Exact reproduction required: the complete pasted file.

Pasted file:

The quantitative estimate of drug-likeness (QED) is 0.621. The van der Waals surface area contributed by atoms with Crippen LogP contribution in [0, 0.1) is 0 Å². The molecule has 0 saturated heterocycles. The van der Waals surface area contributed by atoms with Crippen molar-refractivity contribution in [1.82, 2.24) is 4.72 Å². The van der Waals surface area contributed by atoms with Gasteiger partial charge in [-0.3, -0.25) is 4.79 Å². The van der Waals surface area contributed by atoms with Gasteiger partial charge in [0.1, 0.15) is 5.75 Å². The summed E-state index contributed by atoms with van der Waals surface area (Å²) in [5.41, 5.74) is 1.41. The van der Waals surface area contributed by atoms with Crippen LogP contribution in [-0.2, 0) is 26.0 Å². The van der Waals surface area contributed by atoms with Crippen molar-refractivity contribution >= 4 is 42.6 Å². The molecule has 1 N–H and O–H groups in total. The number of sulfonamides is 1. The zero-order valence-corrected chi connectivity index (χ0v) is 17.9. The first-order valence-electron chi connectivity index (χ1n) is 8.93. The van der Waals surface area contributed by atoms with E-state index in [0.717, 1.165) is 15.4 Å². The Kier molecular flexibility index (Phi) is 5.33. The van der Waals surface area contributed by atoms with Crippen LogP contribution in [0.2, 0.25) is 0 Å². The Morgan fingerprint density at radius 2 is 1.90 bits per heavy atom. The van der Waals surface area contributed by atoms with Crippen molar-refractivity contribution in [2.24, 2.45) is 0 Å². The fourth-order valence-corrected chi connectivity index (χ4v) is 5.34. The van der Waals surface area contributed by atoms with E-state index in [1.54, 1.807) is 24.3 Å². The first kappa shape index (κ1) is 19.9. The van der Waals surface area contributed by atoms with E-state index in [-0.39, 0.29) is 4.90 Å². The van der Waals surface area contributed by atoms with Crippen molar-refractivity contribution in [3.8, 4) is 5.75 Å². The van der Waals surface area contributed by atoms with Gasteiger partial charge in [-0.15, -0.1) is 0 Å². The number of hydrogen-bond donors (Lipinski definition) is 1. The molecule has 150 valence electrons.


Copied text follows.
The quantitative estimate of drug-likeness (QED) is 0.621. The van der Waals surface area contributed by atoms with Crippen LogP contribution in [0, 0.1) is 0 Å². The molecule has 0 saturated heterocycles. The van der Waals surface area contributed by atoms with Crippen molar-refractivity contribution in [1.82, 2.24) is 4.72 Å². The van der Waals surface area contributed by atoms with Gasteiger partial charge in [-0.3, -0.25) is 4.79 Å². The van der Waals surface area contributed by atoms with Gasteiger partial charge in [0.1, 0.15) is 5.75 Å². The summed E-state index contributed by atoms with van der Waals surface area (Å²) in [5.41, 5.74) is 1.41. The van der Waals surface area contributed by atoms with Crippen LogP contribution in [-0.2, 0) is 26.0 Å². The van der Waals surface area contributed by atoms with Crippen molar-refractivity contribution >= 4 is 42.6 Å². The molecule has 1 N–H and O–H groups in total. The number of sulfonamides is 1. The zero-order valence-corrected chi connectivity index (χ0v) is 17.9. The first-order valence-electron chi connectivity index (χ1n) is 8.93. The van der Waals surface area contributed by atoms with E-state index in [0.717, 1.165) is 15.4 Å². The Kier molecular flexibility index (Phi) is 5.33. The van der Waals surface area contributed by atoms with Crippen LogP contribution in [0.2, 0.25) is 0 Å². The Morgan fingerprint density at radius 2 is 1.90 bits per heavy atom. The van der Waals surface area contributed by atoms with Crippen molar-refractivity contribution in [2.24, 2.45) is 0 Å². The fourth-order valence-corrected chi connectivity index (χ4v) is 5.34. The van der Waals surface area contributed by atoms with E-state index in [1.54, 1.807) is 24.3 Å². The first kappa shape index (κ1) is 19.9. The van der Waals surface area contributed by atoms with E-state index in [-0.39, 0.29) is 4.90 Å². The van der Waals surface area contributed by atoms with Crippen molar-refractivity contribution in [3.8, 4) is 5.75 Å². The van der Waals surface area contributed by atoms with Gasteiger partial charge in [-0.15, -0.1) is 0 Å². The number of hydrogen-bond donors (Lipinski definition) is 1. The molecule has 150 valence electrons.